As an education leader, you know the importance of maintaining a collaborative culture and avoiding anything that diminishes your colleague’s motivation. You carefully offer feedback, think long and hard about decisions and work to ensure that the culture of your school is sustained on trust. But are you lacking one big, easily remedied insight that might be draining the motivation out of your staff?

In his book, Leaders Eat Last: Why Some Teams Pull Together and Others Don’t, Simon Sinek goes on to say, “the true price of leadership is the willingness to place the needs of others above your own. Great leaders truly care about those they are privileged to lead and understand that the true cost of the leadership privilege comes at the expense of self-interest.”

Educators have grown sensitive to an idiosyncrasy used by many education leaders, albeit small, that has an outsize impact on their teams motivation. We’ve all been in a meeting where a principal has said “I” over and over again. Then there’s the numerous times they refer to “my building,” “my teachers,” and “my budget.”

It takes the wind out of your sails because you know how many people are contributing to the success of the school. There are so many layers of service--from the bus drivers who deliver students to school, to the food service workers who feed students, to the Deans who manage discipline--that work their tails off. The school is a great learning environment, and the principal is a great leader, but there is a huge amount of “we” in the effort and it is demotivating to hear “my building” and “I, I,I.” Schools are teams and every time you speak in public and say “I” instead of “we” you are sending a signal that neglects sharing credit with the people who are on the front lines, which unintentionally stunts motivation.

While each person has their own distinct personalities and behavior, sustaining a successful school is a team effort, and when you say “I,” your language and actions undermine this. As an education leader you have to recognize that there is a lot of “we” that is enabling you to be successful. Rise above the “I” and you will be seen as a leader who appreciates the hard work and effort of your faculty, staff and colleagues.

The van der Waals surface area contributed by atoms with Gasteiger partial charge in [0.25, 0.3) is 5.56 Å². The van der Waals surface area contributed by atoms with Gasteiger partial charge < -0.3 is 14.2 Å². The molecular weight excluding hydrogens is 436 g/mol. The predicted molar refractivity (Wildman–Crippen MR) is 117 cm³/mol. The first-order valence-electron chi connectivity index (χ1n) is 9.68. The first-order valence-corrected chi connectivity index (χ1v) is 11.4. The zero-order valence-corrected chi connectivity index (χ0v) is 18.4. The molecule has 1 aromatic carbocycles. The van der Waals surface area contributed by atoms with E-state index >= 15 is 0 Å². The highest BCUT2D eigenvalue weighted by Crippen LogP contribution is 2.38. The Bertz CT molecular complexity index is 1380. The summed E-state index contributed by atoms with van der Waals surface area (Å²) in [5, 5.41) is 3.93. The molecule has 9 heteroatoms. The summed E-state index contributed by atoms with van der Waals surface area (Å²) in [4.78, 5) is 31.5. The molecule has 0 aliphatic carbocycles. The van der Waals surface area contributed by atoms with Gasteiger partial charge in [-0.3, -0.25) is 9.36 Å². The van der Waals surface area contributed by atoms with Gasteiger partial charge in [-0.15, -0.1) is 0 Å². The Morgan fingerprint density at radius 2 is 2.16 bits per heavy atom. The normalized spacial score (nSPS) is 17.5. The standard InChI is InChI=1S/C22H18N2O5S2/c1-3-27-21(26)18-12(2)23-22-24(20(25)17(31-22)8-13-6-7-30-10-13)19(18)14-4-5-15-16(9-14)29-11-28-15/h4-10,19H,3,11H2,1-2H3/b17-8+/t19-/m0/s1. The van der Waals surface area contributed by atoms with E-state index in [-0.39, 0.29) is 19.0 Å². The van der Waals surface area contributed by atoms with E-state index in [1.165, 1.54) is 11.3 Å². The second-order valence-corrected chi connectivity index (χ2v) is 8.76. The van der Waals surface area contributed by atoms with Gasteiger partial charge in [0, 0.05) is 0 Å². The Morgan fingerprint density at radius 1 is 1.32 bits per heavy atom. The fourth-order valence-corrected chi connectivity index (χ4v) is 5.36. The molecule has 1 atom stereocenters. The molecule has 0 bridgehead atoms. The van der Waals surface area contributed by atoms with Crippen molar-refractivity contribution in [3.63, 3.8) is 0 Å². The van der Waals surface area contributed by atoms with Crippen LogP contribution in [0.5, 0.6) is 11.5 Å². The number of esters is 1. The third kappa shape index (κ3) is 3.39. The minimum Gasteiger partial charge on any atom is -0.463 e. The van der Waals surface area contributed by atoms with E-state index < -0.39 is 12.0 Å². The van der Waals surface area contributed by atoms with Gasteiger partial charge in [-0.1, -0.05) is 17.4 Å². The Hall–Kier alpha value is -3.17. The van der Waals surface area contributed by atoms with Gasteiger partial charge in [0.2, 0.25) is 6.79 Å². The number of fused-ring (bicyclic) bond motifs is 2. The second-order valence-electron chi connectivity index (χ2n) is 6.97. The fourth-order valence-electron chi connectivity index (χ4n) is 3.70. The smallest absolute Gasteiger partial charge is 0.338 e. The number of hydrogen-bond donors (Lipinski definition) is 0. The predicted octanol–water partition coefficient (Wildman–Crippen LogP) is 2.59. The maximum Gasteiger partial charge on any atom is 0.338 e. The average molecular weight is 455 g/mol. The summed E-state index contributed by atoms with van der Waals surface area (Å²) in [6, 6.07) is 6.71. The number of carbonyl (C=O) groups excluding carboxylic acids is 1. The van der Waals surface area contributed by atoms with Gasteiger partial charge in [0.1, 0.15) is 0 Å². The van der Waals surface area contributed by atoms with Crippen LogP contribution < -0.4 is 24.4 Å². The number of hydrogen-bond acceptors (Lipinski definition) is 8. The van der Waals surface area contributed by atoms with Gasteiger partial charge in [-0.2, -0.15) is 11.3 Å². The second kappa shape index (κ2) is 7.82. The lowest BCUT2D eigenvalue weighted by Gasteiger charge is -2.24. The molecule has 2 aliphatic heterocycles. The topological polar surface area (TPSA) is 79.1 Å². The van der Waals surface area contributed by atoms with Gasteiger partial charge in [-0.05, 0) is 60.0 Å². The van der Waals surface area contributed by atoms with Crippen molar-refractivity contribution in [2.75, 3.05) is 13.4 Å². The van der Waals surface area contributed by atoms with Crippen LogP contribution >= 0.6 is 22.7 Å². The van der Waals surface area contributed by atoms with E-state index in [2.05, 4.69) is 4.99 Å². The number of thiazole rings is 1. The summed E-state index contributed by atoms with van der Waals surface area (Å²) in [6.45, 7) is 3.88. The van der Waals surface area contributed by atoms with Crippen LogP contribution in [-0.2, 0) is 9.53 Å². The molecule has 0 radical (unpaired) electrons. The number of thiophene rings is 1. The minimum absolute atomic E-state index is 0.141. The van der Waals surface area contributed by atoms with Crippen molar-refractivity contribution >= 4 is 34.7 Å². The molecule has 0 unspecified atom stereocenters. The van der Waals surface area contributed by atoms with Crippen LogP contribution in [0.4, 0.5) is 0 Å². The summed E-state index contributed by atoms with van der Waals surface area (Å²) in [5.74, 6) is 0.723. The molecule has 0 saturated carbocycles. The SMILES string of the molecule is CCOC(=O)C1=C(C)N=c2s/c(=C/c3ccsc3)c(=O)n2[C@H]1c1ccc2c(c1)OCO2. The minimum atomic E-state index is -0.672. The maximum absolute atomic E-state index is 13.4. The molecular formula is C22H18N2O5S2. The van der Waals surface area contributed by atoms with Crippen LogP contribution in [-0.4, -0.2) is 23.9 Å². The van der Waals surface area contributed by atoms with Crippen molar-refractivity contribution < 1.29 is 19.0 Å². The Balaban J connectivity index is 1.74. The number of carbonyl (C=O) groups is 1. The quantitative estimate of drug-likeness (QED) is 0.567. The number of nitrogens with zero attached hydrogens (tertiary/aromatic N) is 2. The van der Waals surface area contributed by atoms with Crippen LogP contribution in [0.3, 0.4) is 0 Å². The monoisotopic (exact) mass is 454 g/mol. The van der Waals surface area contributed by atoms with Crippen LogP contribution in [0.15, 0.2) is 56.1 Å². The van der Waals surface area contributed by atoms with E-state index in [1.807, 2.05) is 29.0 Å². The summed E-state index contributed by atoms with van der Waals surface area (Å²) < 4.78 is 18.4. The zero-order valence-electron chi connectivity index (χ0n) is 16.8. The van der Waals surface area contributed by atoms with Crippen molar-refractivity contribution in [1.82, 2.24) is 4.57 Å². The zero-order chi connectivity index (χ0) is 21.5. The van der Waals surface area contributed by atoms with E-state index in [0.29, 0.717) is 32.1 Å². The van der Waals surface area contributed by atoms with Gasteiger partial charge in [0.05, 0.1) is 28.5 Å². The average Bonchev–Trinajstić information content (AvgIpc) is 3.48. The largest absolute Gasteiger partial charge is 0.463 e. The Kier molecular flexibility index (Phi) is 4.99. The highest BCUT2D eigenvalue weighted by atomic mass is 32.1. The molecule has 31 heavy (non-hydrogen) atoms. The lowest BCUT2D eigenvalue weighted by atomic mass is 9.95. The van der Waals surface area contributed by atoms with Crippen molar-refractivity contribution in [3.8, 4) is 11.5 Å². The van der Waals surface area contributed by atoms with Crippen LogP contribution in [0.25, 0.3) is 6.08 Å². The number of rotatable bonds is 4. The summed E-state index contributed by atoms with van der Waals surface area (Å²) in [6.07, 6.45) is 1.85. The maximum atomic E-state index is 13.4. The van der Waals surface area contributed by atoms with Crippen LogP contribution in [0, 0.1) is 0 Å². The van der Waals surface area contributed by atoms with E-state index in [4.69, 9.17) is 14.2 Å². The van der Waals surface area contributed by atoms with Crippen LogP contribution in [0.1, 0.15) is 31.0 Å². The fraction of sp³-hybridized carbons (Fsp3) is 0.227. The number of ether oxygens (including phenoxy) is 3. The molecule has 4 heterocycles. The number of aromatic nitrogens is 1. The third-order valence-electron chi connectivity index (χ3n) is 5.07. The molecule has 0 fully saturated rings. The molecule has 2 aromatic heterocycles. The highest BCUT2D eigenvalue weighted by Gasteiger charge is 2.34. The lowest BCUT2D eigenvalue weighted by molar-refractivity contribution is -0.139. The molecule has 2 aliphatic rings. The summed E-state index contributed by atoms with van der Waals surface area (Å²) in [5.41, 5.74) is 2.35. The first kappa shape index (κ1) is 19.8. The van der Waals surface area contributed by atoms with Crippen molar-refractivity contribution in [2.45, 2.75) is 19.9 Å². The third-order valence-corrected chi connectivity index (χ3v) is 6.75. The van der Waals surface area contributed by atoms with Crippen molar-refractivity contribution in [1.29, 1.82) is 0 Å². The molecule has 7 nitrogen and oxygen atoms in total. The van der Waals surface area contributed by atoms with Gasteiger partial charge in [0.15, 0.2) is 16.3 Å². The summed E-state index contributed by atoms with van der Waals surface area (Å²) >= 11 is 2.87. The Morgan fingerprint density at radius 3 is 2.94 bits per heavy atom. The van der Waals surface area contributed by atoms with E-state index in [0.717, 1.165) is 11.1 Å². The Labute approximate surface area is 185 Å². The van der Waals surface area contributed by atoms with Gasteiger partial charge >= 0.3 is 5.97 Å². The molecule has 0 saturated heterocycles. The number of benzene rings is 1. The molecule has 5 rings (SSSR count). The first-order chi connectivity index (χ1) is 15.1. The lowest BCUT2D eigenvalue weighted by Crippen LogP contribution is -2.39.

World Cup Leadership

Stephen Covey, in his book The 8th Habit, decribes a poll of 23,000 employees drawn from a number of companies and industries. He reports the poll's findings:

* Only 37 percent said they have a clear understanding of what their organization is trying to achieve and why
* Only one in five was enthusiastic about their team's and their organization's goals
* Only one in five said they had a clear "line of sight" between their tasks and their team's and organization's goals
* Only 15 percent felt that their organization fully enables them to execute key goals
* Only 20 percent fully trusted the organization they work for

Then, Covey superimposes a very human metaphor over the statistics. He says, "If, say, a soccer team had these same scores, only 4 of the 11 players on the field would know which goal is theirs. Only 2 of the 11 would care. Only 2 of the 11 would know what position they play and know exactly what they are supposed to do. And all but 2 players would, in some way, be competing against their own team members rather than the opponent.” 

As the school year comes to an end I can't help but wonder if Covey's metaphor holds true for a lot of schools. In an era of education where mistrust is sky high it's hard to chat with colleagues and feel optimistic about what we're trying to achieve and why. The optimists declare that we are preparing students to be informed citizens--citizens with knowledge of the world around them armed with the skills needed to succeed in a hyper-connected global landscape. So why then do we behave hypocritically? Why do we pay lip service to what we already know about how the world is changing?